So these industries are leaving for China. Not importing things made there will not enable industries in the west. Arguing by megaphone is very satisfying to those in politics, but those industries are lost. The local industries that cannot be outsourced and the very high tech will survive. All else is just a question of how much is paid and to whom for the products from China. All sound and fury signifying: nothing! There is no guarntee that the Yuan will move any way for long. The Han are just starting and may respond to a more nuanced style. Blaming "enemies" for the ills of a society is not a new game. It will alter nothing. The US factories in China will eventually be copied and only then will such a debate be real. Until then, no US industries will be penalized by tariffs etc.

Why not address a real issue?

James said...

The ludicrous took center stage last week after a key figure in the Chinese leadership suggested that the renminbi is not undervalued.

You follow all those comments through, and they also said USD is overvalued... a claim with which I find myself in agreement.

But beyond that, pulling back the covers and taking a closer look at things....

* you make big deal of 3% decline in US deficit w/commensurate savings. You do not mention that this is mostly (maybe entirely) due to global finance meltdown, an event precipitated by US financial fraud. Additionally, that 3% "savings" is illusory when dissected: it doesn't account for the huge losses in savings prior to meltdown, nor the means by which those savings disappeared (fraud).

It also doesn't account for hardship(s) being experienced by those who lost... 401ks & retirement funds, nor (IMO worst of this) expose ludicrous imbalance of bill foisted on US taxpayer (eg: those who got robbed) to refinance the crooks who perpetrated this heist... and who, having been now refinanced, have taken their 0% loans and built up their balance sheets through various carry trades that have done nothing... nothing for health of US economy.

And perhaps most ominous (but never addressed by this "revalue the renminbi" crowd) the whole capitalism mantra which fueled this theft of America: eg. capital flows to where it's most needed... well, sheesh.

And where has it left us?... what are the "most needed" thingies to which this capital flow didn't arrive? Energy grid, rapidly growing water shortages, unreliable food supply, badly dilapidated 2nd'ary Ed... it's a long, long list, and it's stuff that directly affects the efficiency (or lack thereof) of US economy.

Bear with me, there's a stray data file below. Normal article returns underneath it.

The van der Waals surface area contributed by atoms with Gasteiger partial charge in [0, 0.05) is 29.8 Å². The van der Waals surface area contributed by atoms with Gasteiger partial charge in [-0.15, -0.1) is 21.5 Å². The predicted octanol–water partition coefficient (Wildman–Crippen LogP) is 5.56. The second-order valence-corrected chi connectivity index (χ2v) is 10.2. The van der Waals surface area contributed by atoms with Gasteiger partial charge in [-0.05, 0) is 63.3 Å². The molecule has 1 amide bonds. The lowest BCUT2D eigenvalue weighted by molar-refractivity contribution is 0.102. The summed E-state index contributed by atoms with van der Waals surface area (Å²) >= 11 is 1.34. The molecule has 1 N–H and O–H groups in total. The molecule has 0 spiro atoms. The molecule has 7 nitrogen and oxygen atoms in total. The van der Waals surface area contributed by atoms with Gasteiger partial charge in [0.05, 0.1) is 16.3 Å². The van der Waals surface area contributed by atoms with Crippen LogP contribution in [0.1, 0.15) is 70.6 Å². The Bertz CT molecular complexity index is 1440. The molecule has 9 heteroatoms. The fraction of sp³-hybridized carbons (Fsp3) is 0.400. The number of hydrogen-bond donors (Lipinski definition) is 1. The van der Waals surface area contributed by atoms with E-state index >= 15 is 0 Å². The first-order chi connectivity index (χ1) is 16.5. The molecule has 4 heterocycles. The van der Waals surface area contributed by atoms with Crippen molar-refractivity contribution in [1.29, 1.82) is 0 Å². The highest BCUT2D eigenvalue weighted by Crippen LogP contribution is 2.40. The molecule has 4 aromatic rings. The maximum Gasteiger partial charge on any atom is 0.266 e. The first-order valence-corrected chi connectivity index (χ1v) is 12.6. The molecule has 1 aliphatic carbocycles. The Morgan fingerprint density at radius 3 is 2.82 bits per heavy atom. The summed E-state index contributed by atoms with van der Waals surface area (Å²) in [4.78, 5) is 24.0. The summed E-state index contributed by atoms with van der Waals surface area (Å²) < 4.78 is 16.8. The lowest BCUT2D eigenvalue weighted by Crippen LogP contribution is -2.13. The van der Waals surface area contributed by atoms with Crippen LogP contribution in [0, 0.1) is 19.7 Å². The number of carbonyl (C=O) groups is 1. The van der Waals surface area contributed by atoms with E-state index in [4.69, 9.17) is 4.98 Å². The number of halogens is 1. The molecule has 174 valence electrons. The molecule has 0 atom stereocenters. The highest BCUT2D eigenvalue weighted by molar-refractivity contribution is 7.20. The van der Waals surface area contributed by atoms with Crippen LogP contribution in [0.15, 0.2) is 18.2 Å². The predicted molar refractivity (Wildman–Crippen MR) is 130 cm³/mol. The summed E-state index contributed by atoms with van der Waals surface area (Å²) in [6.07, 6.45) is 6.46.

* You talk about China displacing other countries in manufacturing, but make no mention of China's steady reinvestment in improving almost everything they do... across the board: energy, manufacturing, engineering... all of it. In Viet Nam, Thailand (across Asia)... even Pakistan, Chinese industry is being brought in to both build and train the locals, at a fraction what US (or western) industry can match. This is being done by agreement... as a result of rapid progress in things that matter. The Chinese are bringing expertise that these poorer nations you mention just don't have.

* In one paragraph you say a 20% RNB upward swing would do wonders, while later saying it may not...

We have become a nation which tortures, yet incapable of discussing, much less accessing the moral costs therein.

We have been lied into a nonsensical Iraq liberation which, aside from being massive drain of currency, has produced a quagmire and ignored the problems it was intended to fix. Yet, we financed this "war" w/(moslty) Chinese purchase of US bonds, while convincing a public they were geniuses flipping houses on top of a bubble.

And this, while simultaneously shipping our manufacturing/tech/engineering over seas for cheap quick profits of a few under the guise of "free markets".

This was executed, in case you missed it, by a bought and paid for congress & fed gov. infiltrated by the interests who profited, at the same time giving those interests tax breaks while US industrial tax base evaporated.

Saturating corruption.

We've hidden $t's of toxic assets on FED's balance sheet, leaving US w/virtually no economic engine... and what are we doing about it? Debates dominated by evils of socialism fueled by corp interests that received the biggest socialist bailout in history...

Geezus... the functioning of US society is dysfunctional to the point of absurdity. Value is being determined by propaganda while reality gets ignored.

And you want to hang our mess on a billion Chinese who've worked their butts off to deliver our big screen TVs (and just about everything else)... who you trying to kid?

Moopheus said...

Global consumer boycott of Chinese-made goods is in order. Admittedly, it would be impossible to cut off the sales of Chinese goods entirely, But I don't think it would be impossible to generate a large enough boycott for China to notice. Just encourage people to check tags and buy stuff not made in China whenever possible.

Anonymous said...

There is a myth which pervades our foreign policy.
Every people in the world wants to live like we do.
Make a nation more middle class and it will become much like us.The Neo-Con fantasy of Iraqis "greeting us with rose petals" grew out of that myth. One would have hoped that Iraq put paid to that Idea. But it continues to influence much thinking about China.
China plays by its own rules thank you, and they are summarized in "The Art of War".
China used this Idea and our greed for short term gains to its own advantage and endured a semi-colonial status to industrialize and modernize its military.
Politically it has returned to a semi-Imperial format still run by a group of Barons, North Korea already provides us with the model of a hereditary Leninist state.
The recent statement by the US Chamber of Commerce indicated that they have made their bundle and are prepared to move on.
It is totally within our national interests to clip China's financial wings by insisting on a reasonable Yuan exchange rate.
One idea I suggest we copy China is that of the Shenzhen special economic zone put as a buffer between China and Hong Kong.
I would suggest that the US and Mexico establish such a Zone across all or much of our common border. This would be made to attract the
FDI to relocate in an area which could serve our national interests.